I would recommend making the header name as specific as possible. e.g. X-Weave-Client-Upgrade-Needed instead of X-Weave-Stop-Requesting: Your client is too old.

A proper solution can be devised when the storage API version is bumped.
atoll, what are you thoughts? You suggested a status code over a header, so I want to make sure your base concerns are addressed.
HTTP/1.1 400 Bad Request
X-Weave-Alert: ERR_UPGRADE_REQUIRED
X-Weave-Backoff: 2419200

8


Where 8 is the numeric error code labeled ERR_UPGRADE_REQUIRED in the wiki, and triggers localized upgrade text.
wfm.
Summary: Implement handling of HTTP 426 → Implement handling of "upgrade required" response
Attached patch Doc change.Splinter Review
Camping this response code.
Assignee: nobody → rnewman
Status: NEW → ASSIGNED
Attachment #585021 - Flags: review?(telliott)
While I don't like using HTTP 400, we use it today and in a very similar manner. So, I think this is a sufficient stop-gap until the next sync protocol version is cut.
Comment on attachment 585021 [details] [diff] [review]
Doc change.

Approach seems least disruptive for now. I'm assuming that we're just going to handle this at the zeus layer.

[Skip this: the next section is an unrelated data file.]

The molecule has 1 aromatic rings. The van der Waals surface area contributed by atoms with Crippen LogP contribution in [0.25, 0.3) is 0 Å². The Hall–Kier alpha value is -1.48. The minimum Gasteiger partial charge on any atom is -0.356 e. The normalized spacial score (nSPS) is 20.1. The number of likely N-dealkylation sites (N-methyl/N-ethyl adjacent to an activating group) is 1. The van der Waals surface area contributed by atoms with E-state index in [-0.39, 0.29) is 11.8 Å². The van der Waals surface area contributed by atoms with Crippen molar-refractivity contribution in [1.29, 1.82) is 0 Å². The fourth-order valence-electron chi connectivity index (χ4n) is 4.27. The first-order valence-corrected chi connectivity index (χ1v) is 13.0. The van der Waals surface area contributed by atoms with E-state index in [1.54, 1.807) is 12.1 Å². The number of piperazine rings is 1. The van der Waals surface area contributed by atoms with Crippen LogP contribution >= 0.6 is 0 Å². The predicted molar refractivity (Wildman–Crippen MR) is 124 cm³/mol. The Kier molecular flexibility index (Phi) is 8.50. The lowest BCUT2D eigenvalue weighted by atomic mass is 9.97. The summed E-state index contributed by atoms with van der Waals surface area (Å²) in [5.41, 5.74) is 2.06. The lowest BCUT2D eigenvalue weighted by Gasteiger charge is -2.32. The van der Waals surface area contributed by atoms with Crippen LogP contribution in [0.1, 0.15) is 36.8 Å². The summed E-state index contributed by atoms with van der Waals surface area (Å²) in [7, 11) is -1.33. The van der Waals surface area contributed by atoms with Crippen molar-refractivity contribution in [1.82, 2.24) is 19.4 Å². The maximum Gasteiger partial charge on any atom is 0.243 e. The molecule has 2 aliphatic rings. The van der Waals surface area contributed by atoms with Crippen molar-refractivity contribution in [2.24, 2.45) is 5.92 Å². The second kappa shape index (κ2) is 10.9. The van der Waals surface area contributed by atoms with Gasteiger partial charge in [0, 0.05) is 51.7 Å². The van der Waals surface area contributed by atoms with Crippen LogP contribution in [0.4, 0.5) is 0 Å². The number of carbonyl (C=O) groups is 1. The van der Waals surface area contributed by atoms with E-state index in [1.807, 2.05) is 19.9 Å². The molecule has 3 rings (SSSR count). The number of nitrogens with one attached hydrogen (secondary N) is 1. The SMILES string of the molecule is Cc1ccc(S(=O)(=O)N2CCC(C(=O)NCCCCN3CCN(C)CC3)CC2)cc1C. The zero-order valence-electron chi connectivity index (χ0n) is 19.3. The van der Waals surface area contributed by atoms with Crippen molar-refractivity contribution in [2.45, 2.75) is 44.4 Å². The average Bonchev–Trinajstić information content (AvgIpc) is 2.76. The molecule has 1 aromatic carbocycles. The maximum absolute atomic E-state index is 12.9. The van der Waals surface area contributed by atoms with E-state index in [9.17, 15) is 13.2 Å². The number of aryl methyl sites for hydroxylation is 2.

We didn't discuss anything formal for this in the 2.0 spec, though we should. We have the concept of "account needs purging", but nothing akin to "gtfo"
Attachment #585021 - Flags: review?(telliott) → review+
Doc change landed:

https://hg.mozilla.org/services/docs/rev/79125b1cedf9

This bug will track the Android Sync implementation. We can address the Zeus bit should that ever be necessary.
tracking-fennec: --- → ?
Priority: -- → P3
rnewman, my understanding is we need this for 12, not necessarily 11. Please confirm.
tracking-fennec: ? → 12+
Yup, not something I'm tracking for a particular release; we'll just get it in as soon as we can, so we don't have to block User-Agents for bad versions.
Blocks: 745431
tracking-fennec: 12+ → ---
blocking-fennec1.0: --- → +
I'm terrified of all of these sync bugs where we are still implementing features.  Is this critical to our release?  Why must this bug block if it were the last bug?
(In reply to Damon Sicore (:damons) from comment #17)
> I'm terrified of all of these sync bugs where we are still implementing
> features.  Is this critical to our release?  Why must this bug block if it
> were the last bug?

We discussed this at Monday's triage meeting.

Speaking generally:

All of these items are in the warpath now because we spent the last two or three months implementing super-duper high-priority product desires like form history sync, rather than finishing the protocol implementation.

I do not want to ship a Sync client that has known gaps and undocumented/untested/unaddressed behavior in sizable portions of its state machine.